The upside & downside of the HP/EDS deal

I suppose it’s better late than never.

That’s my initial reaction to news that Hewlett-Packard Co.’s plans to purchase IT services giant Electronic Data Systems (EDS) Corp.

It’s the major acquisition that HP probably should have made in 2001 when instead it opted to buy Compaq Computer Corp. – a deal, that at the time, left more than a few industry observers scratching their heads. In Compaq, HP grabbed more of what it already had in the way of desktop, notebook and server equipment. Granted that the Compaq deal also brought some services talent, but it was largely commodity support services. At upwards of $20 billion HP paid a big price to effectively remove a competitor and fatten low-margin “break/fix” capabilities. The aftermath of the Compaq deal was a long and tumultuous period of pain as jobs were lost and cultures clashed. It took years to smooth out the wrinkles.

I was definitely among those at the time who argued that if HP was inclined to spend all that money it should buy something not already owned, in order to broaden the portfolio to pursue new types of business opportunities. The recent EDS deal is the kind of acquisition that seven years ago would have made a lot of sense and been seen as aggressive and dynamic.

However, it’s better late than never.

So let’s consider what’s positive about this move.

Through EDS, HP can finally lay claim to being a true one-stop shop and a leader in IT outsourcing. Services enhance business opportunity and, if done right, outsourcing drives significant pull-through product sales. With such a significant services arm HP is in a position to move even more of its equipment, especially within the enterprise base of customers.

Through services, IT vendors have an opportunity to demonstrate technical expertise and achieve trusted advisor status among customers. No doubt HP’s perception as a strong technology company will be even further enhanced.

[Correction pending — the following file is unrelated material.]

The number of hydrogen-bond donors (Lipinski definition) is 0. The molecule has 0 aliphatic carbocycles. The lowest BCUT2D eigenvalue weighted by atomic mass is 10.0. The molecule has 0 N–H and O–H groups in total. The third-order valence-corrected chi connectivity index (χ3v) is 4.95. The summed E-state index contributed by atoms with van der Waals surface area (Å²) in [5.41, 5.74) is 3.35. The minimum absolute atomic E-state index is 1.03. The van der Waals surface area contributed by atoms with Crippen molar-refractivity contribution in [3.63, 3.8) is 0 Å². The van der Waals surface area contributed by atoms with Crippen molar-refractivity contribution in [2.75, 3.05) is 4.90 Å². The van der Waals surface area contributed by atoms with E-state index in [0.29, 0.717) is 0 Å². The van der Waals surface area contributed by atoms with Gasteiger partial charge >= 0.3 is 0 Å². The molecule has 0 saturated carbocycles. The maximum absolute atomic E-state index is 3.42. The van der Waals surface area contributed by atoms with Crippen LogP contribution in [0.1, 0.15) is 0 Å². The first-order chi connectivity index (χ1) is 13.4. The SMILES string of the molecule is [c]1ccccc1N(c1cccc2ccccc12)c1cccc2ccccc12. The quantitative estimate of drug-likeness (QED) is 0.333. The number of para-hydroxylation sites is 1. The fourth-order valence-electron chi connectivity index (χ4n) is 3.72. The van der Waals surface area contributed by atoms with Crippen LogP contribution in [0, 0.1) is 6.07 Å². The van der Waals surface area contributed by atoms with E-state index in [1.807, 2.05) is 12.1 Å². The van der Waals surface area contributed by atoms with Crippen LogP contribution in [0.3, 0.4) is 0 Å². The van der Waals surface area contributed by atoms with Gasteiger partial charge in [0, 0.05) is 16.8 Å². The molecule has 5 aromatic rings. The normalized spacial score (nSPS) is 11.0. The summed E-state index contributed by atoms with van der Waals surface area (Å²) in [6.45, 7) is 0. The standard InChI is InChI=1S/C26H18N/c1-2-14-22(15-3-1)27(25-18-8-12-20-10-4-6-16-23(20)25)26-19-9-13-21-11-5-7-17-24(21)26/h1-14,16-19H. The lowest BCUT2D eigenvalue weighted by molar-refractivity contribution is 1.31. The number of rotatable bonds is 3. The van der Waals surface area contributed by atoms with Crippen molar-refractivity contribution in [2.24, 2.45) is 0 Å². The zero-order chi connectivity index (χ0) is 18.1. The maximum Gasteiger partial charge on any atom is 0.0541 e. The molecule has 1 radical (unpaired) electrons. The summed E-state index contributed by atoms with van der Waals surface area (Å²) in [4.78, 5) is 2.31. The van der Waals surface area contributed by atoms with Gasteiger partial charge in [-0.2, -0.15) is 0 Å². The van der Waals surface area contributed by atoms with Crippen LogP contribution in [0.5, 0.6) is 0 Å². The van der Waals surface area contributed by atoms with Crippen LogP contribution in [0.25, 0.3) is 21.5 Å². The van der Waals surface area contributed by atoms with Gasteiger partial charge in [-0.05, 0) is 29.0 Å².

Services such as outsourcing succeed largely on the basis of having forged a great customer relationship and that provides a clear path to upsell and enriched engagements.

While services revenues don’t grow by leaps and bounds, outsourcing is nonetheless a large and established multi-billion dollar business that grows steadily each year.

It’s also a recurring and sustainable revenue stream that has on more than one occasion carried a company like IBM Corp. through lean times.

Conceivably, HP’s regional services partners will benefit, too. HP looks to that community to provide augmenting and specialized services and with the large outsourcing engagements of EDS more help will be needed.

Here’s the downside.

Outsourcing may have lost a bit of its lustre. It is a mature and captive market, where deals appear when existing contracts expire. Outsourcers battle hard for incumbent customers and it’s a highly competitive. Lower pricing pressure is constant, so efficiency in service delivery is essential. There’s extremely limited net new business in the market, particularly among large multi-national customers.

But the untapped goldmine is downmarket in delivering services that appeal to medium- and small-sized companies. None have yet unlocked the secret to success here and HP’s strategy in outsourcing services should focus on how to spur new business growth in non-traditional spaces.

Assuming the deal goes through, HP will enter another tumultuous period of re-organization, right-sizing and revised business focus. A big deal is always tough to swallow and it takes time to digest. But at the end of the day, there’s the potential here for HP to achieve more compelling value and move well beyond selling mere products.

So while an acquisition like this would have been a much more timely and astute move seven or eight years ago, there are still enough good reasons to do the deal today.

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Jim Love, Chief Content Officer, IT World Canada

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